Archive for the ‘Consumer Health’ Category
The National Library of Medicine (NLM) announced the new NLM Learning Resources Database, making it easy to find educational resources for NLM products and services. These materials include videos, tutorials, and handouts on products such as PubMed, ClinicalTrials.gov, Unified Medical Language System, and many more. Now you can find resources using one interface rather than searching different areas of the NLM Web site. An API is also available to auto-populate NLM learning resources on your Web site.
The database currently holds all of the resources previously listed on the former Distance Education Resources Web page. There is a permanent redirect from this page to the NLM Learning Resources Database. Additional resources are being added on an ongoing basis. (more…)
The Medical Library Association’s educational webcast, The Consumer Health Library: A Site for Service, Education, and Hope, held on April 26, 2016, was a success! (more…)
by Claire Sharifi, Reference Librarian
Gleeson Library | Geschke Learning Center
University of San Francisco
San Francisco, CA
With support from the NN/LM PSR Express Outreach Awards program, an interdisciplinary team from the University of San Francisco has created EnviRN-Evidence, a new freely accessible online learning program which introduces nurses, nursing students, nursing faculty, and any other interested parties to important environmental health topics. This resource also includes instruction on how to use the National Library of Medicine’s TOXNET databases to find authoritative environmental health evidence and patient education resources. (more…)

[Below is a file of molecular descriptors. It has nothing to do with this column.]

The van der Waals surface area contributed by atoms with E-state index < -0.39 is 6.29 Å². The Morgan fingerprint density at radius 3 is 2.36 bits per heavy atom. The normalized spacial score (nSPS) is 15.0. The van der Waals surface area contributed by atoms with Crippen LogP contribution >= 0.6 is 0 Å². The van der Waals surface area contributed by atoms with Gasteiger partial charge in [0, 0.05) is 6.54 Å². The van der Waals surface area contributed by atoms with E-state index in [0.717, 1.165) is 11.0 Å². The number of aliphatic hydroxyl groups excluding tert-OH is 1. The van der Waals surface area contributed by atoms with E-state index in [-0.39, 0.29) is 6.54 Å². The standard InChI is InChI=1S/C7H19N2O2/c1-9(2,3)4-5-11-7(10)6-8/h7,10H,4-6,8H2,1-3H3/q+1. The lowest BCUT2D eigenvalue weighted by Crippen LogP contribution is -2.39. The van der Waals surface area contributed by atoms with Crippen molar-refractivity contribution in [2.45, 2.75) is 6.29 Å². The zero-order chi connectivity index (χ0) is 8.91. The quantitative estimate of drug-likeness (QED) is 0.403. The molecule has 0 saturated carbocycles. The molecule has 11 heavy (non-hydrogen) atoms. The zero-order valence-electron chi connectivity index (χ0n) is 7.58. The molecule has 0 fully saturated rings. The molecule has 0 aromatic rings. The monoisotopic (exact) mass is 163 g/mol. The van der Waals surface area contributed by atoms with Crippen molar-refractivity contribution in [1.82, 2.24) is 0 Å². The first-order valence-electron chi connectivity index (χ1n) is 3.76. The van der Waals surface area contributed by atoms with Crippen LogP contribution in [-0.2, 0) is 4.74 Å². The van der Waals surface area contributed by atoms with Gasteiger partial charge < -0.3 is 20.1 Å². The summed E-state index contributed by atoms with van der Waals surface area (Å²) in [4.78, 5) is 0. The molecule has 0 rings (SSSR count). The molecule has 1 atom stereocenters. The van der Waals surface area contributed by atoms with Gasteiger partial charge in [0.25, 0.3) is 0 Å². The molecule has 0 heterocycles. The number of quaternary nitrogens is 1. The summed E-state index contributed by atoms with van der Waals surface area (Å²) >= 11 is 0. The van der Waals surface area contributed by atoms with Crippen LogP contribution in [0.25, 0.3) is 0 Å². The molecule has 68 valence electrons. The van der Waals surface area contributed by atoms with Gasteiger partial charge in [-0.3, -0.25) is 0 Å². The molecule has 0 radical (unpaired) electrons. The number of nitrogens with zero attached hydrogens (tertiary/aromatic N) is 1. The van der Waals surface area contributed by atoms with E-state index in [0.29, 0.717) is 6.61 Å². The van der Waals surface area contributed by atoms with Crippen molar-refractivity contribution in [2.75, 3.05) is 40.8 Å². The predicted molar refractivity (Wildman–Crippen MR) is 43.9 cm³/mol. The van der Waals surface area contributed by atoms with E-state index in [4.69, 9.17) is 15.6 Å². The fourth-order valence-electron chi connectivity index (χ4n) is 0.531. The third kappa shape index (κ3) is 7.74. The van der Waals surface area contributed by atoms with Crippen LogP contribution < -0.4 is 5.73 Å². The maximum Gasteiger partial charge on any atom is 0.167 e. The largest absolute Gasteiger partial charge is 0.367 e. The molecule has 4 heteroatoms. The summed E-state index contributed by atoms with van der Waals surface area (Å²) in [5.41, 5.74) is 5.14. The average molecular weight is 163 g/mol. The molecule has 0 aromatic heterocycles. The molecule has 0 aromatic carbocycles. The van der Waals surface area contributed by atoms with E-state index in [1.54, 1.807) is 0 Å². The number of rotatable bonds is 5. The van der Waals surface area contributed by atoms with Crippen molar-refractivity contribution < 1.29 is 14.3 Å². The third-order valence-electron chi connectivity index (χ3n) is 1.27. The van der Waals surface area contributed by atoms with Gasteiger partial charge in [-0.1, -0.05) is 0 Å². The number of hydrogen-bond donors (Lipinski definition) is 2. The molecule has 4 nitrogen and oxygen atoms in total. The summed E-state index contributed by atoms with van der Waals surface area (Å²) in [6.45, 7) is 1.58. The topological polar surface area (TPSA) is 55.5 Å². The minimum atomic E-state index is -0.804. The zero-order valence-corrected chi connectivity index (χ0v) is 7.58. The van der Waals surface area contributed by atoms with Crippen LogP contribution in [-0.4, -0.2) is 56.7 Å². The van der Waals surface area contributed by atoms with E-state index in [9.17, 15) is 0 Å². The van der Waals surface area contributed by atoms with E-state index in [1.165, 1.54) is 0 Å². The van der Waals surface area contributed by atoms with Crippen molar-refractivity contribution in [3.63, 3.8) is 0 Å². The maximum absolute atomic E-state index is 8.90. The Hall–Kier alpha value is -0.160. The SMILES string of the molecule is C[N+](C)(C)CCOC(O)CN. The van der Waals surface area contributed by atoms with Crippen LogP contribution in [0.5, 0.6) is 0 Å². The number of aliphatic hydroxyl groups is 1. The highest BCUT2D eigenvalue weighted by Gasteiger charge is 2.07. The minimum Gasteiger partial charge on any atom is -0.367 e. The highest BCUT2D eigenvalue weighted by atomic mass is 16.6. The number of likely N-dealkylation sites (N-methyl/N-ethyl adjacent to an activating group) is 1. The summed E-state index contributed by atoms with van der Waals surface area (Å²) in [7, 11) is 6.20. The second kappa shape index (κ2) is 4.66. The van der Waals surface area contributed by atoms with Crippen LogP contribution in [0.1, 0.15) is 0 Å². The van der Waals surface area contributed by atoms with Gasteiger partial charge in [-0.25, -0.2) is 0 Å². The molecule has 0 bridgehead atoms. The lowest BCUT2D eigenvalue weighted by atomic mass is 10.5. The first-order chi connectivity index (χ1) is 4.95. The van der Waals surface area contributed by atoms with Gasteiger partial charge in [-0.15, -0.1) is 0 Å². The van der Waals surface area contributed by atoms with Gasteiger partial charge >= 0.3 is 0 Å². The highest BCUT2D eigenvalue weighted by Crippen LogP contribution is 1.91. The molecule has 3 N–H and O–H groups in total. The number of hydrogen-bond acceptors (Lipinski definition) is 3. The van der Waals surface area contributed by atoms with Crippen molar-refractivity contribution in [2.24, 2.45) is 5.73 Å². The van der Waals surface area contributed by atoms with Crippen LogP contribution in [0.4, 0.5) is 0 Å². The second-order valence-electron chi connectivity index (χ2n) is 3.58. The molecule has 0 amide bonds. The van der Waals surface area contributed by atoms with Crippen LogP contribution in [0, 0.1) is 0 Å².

In January of 2015 NIH Director Francis Collins, MD, formed a working group of the Advisory Committee to the NIH Director (ACD) for the purpose of reviewing the programs of the NLM and making recommendations for a vision for the library that would ensure its continued role as an international leader in biomedical and health information. In carrying out its charge, the working group issued a Request for Information (RFI) soliciting public input regarding NLM. The RFI was active from February 13 to March 13, 2015, with 650 respondents providing feedback. At NLM’s September 17, 2015, Board of Regents meeting, Dr. Barbara Rapp, Chief, Office of Planning and Analysis, summarized the responses to the NIH RFI. She found that comments were submitted from across the broad range of NLM users, including medical librarians; researchers in biomedicine, biomedical informatics and computational biology; clinical, public health, and emergency response practitioners; historians; health information technology developers; journal publishers; and educators. (more…)
In March of 2010, federal legislation known as the Patient Protection and Affordable Care Act was signed into law, but it wasn’t until June of 2013 that public libraries fell into the spotlight and became the go-to community place for information related to health care reform. During the 2013 American Library Association annual conference, President Obama issued a call to librarians to assist the community and the nation at large with ACA-related health insurance questions. The only problem was that there was no playbook, no reference text with ready answers. What ensued was a time of mass confusion, misinformation in the media, and bumpy roll-outs of the federal and state health care exchanges. Librarians and staff stepped up to the challenge, learning and doing as they went along. Libraries opened their doors to the public, partnered with community organizations, hosted enrollment events, and assisted as best they could with the information they had at the time.
Luckily, librarians now have a resource with much-needed information at their fingertips in the new book, The Medical Library Association Guide to Answering Questions about the Affordable Care Act, published by Rowman & Littlefield in October, 2015. The Affordable Care Act has stood up to legal challenges and attempts to overturn it, and information is still needed as new provisions to the law take effect. Thus, ACA-related library services remain in high demand. The book is a practical guide for reference librarians and front-line staff who continue to receive questions about the ACA.